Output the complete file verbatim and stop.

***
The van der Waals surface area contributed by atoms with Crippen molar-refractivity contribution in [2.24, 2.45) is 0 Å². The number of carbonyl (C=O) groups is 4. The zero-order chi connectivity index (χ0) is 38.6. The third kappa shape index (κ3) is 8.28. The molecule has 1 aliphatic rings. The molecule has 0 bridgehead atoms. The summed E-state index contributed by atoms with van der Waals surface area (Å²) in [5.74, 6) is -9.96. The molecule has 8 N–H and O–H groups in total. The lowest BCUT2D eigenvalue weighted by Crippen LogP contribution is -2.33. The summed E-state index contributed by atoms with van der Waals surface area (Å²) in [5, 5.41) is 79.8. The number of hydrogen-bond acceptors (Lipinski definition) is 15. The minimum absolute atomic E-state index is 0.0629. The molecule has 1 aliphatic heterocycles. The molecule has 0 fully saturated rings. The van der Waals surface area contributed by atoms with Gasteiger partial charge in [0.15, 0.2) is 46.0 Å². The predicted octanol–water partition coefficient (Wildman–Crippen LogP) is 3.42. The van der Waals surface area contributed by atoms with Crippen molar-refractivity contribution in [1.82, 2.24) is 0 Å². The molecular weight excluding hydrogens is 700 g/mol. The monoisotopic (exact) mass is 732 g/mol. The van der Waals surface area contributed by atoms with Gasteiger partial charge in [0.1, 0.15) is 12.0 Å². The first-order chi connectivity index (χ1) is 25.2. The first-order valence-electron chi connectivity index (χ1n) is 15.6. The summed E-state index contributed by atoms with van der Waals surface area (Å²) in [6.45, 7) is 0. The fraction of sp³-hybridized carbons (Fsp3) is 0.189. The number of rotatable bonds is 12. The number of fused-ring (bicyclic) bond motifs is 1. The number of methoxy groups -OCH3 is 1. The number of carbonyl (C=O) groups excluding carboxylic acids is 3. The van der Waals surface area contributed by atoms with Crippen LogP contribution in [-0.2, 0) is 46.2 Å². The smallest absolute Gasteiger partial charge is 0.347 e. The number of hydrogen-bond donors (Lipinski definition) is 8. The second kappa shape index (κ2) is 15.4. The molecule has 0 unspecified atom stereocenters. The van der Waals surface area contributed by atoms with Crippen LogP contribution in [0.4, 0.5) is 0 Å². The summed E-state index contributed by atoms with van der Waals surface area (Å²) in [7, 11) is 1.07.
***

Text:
The van der Waals surface area contributed by atoms with Crippen molar-refractivity contribution in [2.24, 2.45) is 0 Å². The number of carbonyl (C=O) groups is 4. The zero-order chi connectivity index (χ0) is 38.6. The third kappa shape index (κ3) is 8.28. The molecule has 1 aliphatic rings. The molecule has 0 bridgehead atoms. The summed E-state index contributed by atoms with van der Waals surface area (Å²) in [5.74, 6) is -9.96. The molecule has 8 N–H and O–H groups in total. The lowest BCUT2D eigenvalue weighted by Crippen LogP contribution is -2.33. The summed E-state index contributed by atoms with van der Waals surface area (Å²) in [5, 5.41) is 79.8. The number of hydrogen-bond acceptors (Lipinski definition) is 15. The minimum absolute atomic E-state index is 0.0629. The molecule has 1 aliphatic heterocycles. The molecule has 0 fully saturated rings. The van der Waals surface area contributed by atoms with Gasteiger partial charge in [0.15, 0.2) is 46.0 Å². The predicted octanol–water partition coefficient (Wildman–Crippen LogP) is 3.42. The van der Waals surface area contributed by atoms with Crippen molar-refractivity contribution in [1.82, 2.24) is 0 Å². The molecular weight excluding hydrogens is 700 g/mol. The monoisotopic (exact) mass is 732 g/mol. The van der Waals surface area contributed by atoms with Gasteiger partial charge in [0.1, 0.15) is 12.0 Å². The first-order chi connectivity index (χ1) is 25.2. The first-order valence-electron chi connectivity index (χ1n) is 15.6. The summed E-state index contributed by atoms with van der Waals surface area (Å²) in [6.45, 7) is 0. The fraction of sp³-hybridized carbons (Fsp3) is 0.189. The number of rotatable bonds is 12. The number of fused-ring (bicyclic) bond motifs is 1. The number of methoxy groups -OCH3 is 1. The number of carbonyl (C=O) groups excluding carboxylic acids is 3. The van der Waals surface area contributed by atoms with Crippen LogP contribution in [-0.2, 0) is 46.2 Å². The smallest absolute Gasteiger partial charge is 0.347 e. The number of hydrogen-bond donors (Lipinski definition) is 8. The second kappa shape index (κ2) is 15.4. The molecule has 0 unspecified atom stereocenters. The van der Waals surface area contributed by atoms with Crippen LogP contribution in [0.4, 0.5) is 0 Å². The summed E-state index contributed by atoms with van der Waals surface area (Å²) in [7, 11) is 1.07.